Table Talk with Ciao Italia’s Mary Ann Esposito

Ciao Italia's Mary Ann Esposito (by ciordia9)

[Charlotte Shout](http://charlotteshout.com) culminated it’s month long September activity list with a [culinary arts showdown](http://charlotteshout.com/nav.cfm?cat=44&subcat=211). One of the guest chefs for the event, Mary Ann Esposito of [Ciao Italia](http://ciaoitalia.com/). Mary Ann and her daughter-in-law / scheduler extraordinaire Jennifer Esposito met with me for a lunch at [Ratcliffe on the Green](http://ratcliffeonthegreen.com). The conversation coursed around [Slow Food](http://slowfoodusa.org), world views, horticulture, and more; making for one of the best discussions I’ve participated in of the year.

If you’re a cook, a chef, or a watcher of our [public broadcasting station](http://www.wtvi.org) you have to have heard of Mary Ann Esposito. [Ciao Italia](http://ciaoitalia.com) has been on the air for almost two decades teaching the Italian way of cooking. She’s produced volumes of books, and is steeped in the Italian culture that was her grandmothers heritage.

Mary Ann has seen the division of cultures from American to Italian. As well being a Slow Food member who has enjoyed dinner and discussion with Slow Food founder [Carlo Petrini](http://en.wikipedia.org/wiki/Carlo_Petrini) this wonderful woman is honed when it comes to food choice understanding. She spoke of our cultures lost nature and how we’ve inadvertently let companies build our culture for us.

“We’ve lost respect for our food; many don’t even understand where food comes from.”, said Mary Ann. Her thoughts of change rest with our children, the seeds of the future. By bringing food back into the education system we bring attention from the beginning. That’s not all though we should be gardening for ourselves. Mary Ann and I reminisced on the Italian way of life where most if not all homes had some form of a garden from edible to herb. There is profound learning that comes from tending and toiling in the soil.

Mary Ann also talked of the breaking of the modern family unit and how bringing it back together started with meal preparation. It is an often asked question “How do two working parents and kids that are zinging around to after school programs have a normal dinner?” Ms. Esposito’s response was that the responsibility doesn’t fall to one individual, it’s the duty of the family as a whole. Let everyone participate. Book yourself for dinner, let it be an activity for your children. Children love to be put to work and explore; stage it so they can. Family meals require a little preparation and life is made easier if you use the three cupboard’s your house has; the pantry, refrigerator & freezer.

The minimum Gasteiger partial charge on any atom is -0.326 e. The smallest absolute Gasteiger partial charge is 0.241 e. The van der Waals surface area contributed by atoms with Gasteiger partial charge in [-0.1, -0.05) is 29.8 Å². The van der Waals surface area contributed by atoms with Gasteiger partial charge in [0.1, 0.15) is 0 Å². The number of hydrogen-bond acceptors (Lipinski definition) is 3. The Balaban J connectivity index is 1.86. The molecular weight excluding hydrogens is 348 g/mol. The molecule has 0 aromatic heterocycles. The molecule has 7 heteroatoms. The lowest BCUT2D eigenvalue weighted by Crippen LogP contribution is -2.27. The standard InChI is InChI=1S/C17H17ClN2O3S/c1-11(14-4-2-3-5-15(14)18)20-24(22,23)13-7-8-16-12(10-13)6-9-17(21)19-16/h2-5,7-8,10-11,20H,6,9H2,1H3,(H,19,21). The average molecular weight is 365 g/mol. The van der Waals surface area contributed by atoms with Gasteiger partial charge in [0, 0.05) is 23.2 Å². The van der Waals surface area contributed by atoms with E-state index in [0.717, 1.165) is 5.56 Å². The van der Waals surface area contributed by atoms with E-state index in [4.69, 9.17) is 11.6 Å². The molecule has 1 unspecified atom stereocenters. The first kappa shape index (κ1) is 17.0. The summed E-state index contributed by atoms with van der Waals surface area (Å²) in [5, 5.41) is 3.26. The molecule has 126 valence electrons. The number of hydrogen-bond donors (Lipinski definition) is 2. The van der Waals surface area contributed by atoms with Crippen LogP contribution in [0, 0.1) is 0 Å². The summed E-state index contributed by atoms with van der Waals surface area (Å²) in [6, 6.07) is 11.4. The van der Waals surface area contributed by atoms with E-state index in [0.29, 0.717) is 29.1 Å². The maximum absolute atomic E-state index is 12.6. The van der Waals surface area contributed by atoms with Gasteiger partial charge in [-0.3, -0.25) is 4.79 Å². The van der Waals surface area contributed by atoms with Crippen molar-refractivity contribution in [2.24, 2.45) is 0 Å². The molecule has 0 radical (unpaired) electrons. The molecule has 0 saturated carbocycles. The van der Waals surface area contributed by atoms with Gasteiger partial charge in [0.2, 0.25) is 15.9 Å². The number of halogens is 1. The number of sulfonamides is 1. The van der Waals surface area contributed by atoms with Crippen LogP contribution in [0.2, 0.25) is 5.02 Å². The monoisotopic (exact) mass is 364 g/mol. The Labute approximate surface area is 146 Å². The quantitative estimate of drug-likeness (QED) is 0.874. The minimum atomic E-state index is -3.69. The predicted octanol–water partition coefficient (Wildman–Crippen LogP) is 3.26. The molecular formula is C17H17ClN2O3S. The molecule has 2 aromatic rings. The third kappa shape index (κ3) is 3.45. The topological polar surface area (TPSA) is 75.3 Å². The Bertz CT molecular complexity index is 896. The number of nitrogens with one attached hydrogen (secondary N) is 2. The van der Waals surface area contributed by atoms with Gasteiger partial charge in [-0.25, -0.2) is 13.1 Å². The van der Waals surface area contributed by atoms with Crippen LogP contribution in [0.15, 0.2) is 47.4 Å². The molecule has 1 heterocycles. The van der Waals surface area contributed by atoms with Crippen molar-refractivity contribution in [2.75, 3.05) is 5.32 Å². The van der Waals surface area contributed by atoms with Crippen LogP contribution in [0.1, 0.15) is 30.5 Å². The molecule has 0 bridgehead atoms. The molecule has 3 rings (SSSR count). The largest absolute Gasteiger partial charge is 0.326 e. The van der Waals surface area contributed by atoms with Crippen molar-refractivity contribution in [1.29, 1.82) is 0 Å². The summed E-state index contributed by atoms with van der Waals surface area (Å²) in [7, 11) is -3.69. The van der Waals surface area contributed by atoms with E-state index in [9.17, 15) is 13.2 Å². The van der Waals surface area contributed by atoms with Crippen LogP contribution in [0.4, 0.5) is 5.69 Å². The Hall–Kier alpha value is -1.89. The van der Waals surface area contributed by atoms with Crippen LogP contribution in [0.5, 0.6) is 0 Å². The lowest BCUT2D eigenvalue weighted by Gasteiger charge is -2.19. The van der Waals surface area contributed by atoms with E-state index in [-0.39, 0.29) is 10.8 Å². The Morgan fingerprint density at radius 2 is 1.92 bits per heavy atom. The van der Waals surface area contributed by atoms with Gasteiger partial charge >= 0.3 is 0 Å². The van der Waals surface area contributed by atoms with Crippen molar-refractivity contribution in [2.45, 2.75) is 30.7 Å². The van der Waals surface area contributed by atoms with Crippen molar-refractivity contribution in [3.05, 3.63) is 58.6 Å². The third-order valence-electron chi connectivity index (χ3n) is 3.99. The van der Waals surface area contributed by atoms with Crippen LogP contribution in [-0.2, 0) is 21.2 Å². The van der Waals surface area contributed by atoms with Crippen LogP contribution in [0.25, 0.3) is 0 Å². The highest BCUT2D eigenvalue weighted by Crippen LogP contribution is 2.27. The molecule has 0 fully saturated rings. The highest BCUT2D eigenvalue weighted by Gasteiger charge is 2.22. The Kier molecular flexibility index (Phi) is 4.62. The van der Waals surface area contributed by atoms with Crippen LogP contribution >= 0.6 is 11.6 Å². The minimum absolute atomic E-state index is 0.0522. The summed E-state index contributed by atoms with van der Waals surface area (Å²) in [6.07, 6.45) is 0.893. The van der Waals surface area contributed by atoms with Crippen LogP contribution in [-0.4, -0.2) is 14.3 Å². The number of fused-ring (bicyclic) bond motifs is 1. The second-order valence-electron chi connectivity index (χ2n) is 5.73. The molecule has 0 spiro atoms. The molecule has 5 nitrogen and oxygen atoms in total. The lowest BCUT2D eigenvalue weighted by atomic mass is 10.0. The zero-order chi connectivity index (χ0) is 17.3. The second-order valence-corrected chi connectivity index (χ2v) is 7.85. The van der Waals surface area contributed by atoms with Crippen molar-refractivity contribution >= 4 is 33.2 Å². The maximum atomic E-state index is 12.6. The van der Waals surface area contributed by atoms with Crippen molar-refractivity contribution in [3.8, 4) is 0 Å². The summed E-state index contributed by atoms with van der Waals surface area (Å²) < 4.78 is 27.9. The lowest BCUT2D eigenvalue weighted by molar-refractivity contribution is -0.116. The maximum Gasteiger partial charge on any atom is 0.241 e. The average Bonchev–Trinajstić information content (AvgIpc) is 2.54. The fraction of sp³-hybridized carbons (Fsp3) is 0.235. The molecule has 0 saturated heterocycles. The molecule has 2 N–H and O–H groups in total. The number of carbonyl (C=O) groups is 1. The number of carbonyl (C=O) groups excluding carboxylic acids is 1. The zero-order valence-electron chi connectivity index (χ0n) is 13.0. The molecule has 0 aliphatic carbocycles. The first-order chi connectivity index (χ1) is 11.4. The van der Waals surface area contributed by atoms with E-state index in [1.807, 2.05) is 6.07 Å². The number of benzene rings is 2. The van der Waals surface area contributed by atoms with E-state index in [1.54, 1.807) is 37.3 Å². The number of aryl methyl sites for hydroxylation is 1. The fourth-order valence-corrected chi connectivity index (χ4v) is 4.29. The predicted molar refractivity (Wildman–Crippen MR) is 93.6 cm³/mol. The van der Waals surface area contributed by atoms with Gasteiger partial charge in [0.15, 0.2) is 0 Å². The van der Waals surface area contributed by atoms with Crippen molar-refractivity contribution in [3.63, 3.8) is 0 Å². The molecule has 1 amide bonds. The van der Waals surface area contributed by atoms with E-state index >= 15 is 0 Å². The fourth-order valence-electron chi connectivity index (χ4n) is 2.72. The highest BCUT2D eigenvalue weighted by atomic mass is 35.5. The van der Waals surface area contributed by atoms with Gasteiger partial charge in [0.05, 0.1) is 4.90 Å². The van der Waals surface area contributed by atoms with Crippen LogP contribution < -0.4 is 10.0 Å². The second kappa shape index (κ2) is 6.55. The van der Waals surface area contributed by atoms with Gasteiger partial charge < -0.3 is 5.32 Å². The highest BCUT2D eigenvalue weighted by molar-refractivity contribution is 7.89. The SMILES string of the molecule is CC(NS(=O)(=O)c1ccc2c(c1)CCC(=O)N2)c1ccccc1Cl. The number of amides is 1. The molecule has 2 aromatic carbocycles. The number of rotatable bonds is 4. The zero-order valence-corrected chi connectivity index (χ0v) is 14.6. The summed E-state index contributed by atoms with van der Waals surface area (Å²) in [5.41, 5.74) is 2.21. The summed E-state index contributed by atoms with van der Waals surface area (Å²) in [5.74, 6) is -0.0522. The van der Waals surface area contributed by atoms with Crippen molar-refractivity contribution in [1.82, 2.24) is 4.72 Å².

A funny moment happened when Ms. Esposito made a sweeping gesture when speaking of the “Stress for Thanksgiving”. She explains that we go through these giant gyrations to cook this once in a year meal when the reality is a [Thanksgiving](http://en.wikipedia.org/wiki/Thanksgiving) meal is not really that different from any other meal. It’s the homes lack of general cooking that makes it such a stressed day. To which we with quick humor broke down the meal into fowl (or pork), casserole, bread, dessert. In a general sense that shouldn’t freak anyone out, right?

Not us foodies!

One thing on the mind of a local [Slow Food](http://slowfoodcharlotte.org) member dealt with the difference in agriculture zones and how should a Northerner deal with a shortened growing cycle compared to their southern counterparts. Mary Ann, while wishing she could plant earlier than May said we had to become more mindful of our regional foods. If the area has a longer winter the area must learn to conserve more. Canning and the harvesting of root or hard vegetables that can be stored for long periods of time. I can attest from holding winter squash an entire year (without preservatives heh) before turning it into a gratin that it’s possible to keep a crop. We also skimmed over food miles, gas usage, and the decay of the rail lines. I did mention that this woman has her chops up didn’t I?

On a softer note I asked her if she would ever publish children’s books. To me if we can’t get into the school system right some might see early readers or parent read books as a wonderful segue to it. Mary Ann said that she had a love for stories and that she had included a few in her book Celebrations, Italian Style. Her biggest roadblock seemed the publishers which is no surprise. Luckily publishers are having a harder time keeping afloat while self-publishing is rising fast. It’s my hope that Ms. Esposito will distill more of her love, history, and culture of her own into books for the little ones.

Before I reluctantly let Mary Ann and Jennifer go I asked how she stays motivated. She responded that she eats, thinks, and sleeps food. She loves to cook and pushes that out in every direction she can. It was an honor to break bread with these women and I hope I can spend more time with them in the future. If you would like to watch her in action [check here](http://www.pbs.org/stationfinder/index.html) for your local PBS affiliate. If they don’t have her on in your area let the station know your interest!

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